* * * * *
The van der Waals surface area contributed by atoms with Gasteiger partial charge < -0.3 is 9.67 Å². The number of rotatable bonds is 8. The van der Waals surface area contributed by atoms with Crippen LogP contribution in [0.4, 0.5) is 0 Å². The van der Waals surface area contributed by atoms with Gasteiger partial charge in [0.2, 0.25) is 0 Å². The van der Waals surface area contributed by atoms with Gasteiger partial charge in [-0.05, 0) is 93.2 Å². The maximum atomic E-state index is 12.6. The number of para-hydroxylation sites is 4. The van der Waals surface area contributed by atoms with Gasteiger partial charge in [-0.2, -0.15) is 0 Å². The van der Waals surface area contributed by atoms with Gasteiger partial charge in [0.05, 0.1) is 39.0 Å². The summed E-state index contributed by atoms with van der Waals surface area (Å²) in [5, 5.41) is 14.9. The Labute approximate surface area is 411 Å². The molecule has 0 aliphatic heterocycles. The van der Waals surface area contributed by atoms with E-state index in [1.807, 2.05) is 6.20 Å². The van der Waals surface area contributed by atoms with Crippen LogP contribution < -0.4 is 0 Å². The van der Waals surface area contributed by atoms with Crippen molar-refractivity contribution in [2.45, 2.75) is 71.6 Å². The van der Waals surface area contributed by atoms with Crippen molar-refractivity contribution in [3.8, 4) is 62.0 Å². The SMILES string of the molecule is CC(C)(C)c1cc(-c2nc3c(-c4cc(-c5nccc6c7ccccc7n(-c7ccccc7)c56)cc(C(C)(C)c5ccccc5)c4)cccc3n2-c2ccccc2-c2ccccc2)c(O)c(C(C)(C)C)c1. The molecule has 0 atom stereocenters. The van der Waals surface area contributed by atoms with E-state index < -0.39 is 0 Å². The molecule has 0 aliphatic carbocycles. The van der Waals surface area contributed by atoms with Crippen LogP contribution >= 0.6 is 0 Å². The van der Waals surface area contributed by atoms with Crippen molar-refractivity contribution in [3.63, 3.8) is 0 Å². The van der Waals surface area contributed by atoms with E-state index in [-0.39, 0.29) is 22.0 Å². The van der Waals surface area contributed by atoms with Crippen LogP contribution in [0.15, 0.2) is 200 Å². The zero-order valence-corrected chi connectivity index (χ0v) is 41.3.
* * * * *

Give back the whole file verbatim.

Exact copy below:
The van der Waals surface area contributed by atoms with Gasteiger partial charge < -0.3 is 9.67 Å². The number of rotatable bonds is 8. The van der Waals surface area contributed by atoms with Crippen LogP contribution in [0.4, 0.5) is 0 Å². The van der Waals surface area contributed by atoms with Gasteiger partial charge in [0.2, 0.25) is 0 Å². The van der Waals surface area contributed by atoms with Gasteiger partial charge in [-0.05, 0) is 93.2 Å². The maximum atomic E-state index is 12.6. The number of para-hydroxylation sites is 4. The van der Waals surface area contributed by atoms with Gasteiger partial charge in [-0.2, -0.15) is 0 Å². The van der Waals surface area contributed by atoms with Gasteiger partial charge in [0.05, 0.1) is 39.0 Å². The summed E-state index contributed by atoms with van der Waals surface area (Å²) in [5, 5.41) is 14.9. The Labute approximate surface area is 411 Å². The molecule has 0 aliphatic heterocycles. The van der Waals surface area contributed by atoms with E-state index in [1.807, 2.05) is 6.20 Å². The van der Waals surface area contributed by atoms with Crippen LogP contribution < -0.4 is 0 Å². The van der Waals surface area contributed by atoms with Crippen molar-refractivity contribution in [2.45, 2.75) is 71.6 Å². The van der Waals surface area contributed by atoms with Crippen molar-refractivity contribution in [3.8, 4) is 62.0 Å². The SMILES string of the molecule is CC(C)(C)c1cc(-c2nc3c(-c4cc(-c5nccc6c7ccccc7n(-c7ccccc7)c56)cc(C(C)(C)c5ccccc5)c4)cccc3n2-c2ccccc2-c2ccccc2)c(O)c(C(C)(C)C)c1. The molecule has 0 atom stereocenters. The van der Waals surface area contributed by atoms with E-state index < -0.39 is 0 Å². The molecule has 0 aliphatic carbocycles. The van der Waals surface area contributed by atoms with Crippen LogP contribution >= 0.6 is 0 Å². The van der Waals surface area contributed by atoms with Crippen molar-refractivity contribution in [3.63, 3.8) is 0 Å². The van der Waals surface area contributed by atoms with E-state index in [-0.39, 0.29) is 22.0 Å². The van der Waals surface area contributed by atoms with Crippen LogP contribution in [0.15, 0.2) is 200 Å². The zero-order valence-corrected chi connectivity index (χ0v) is 41.3.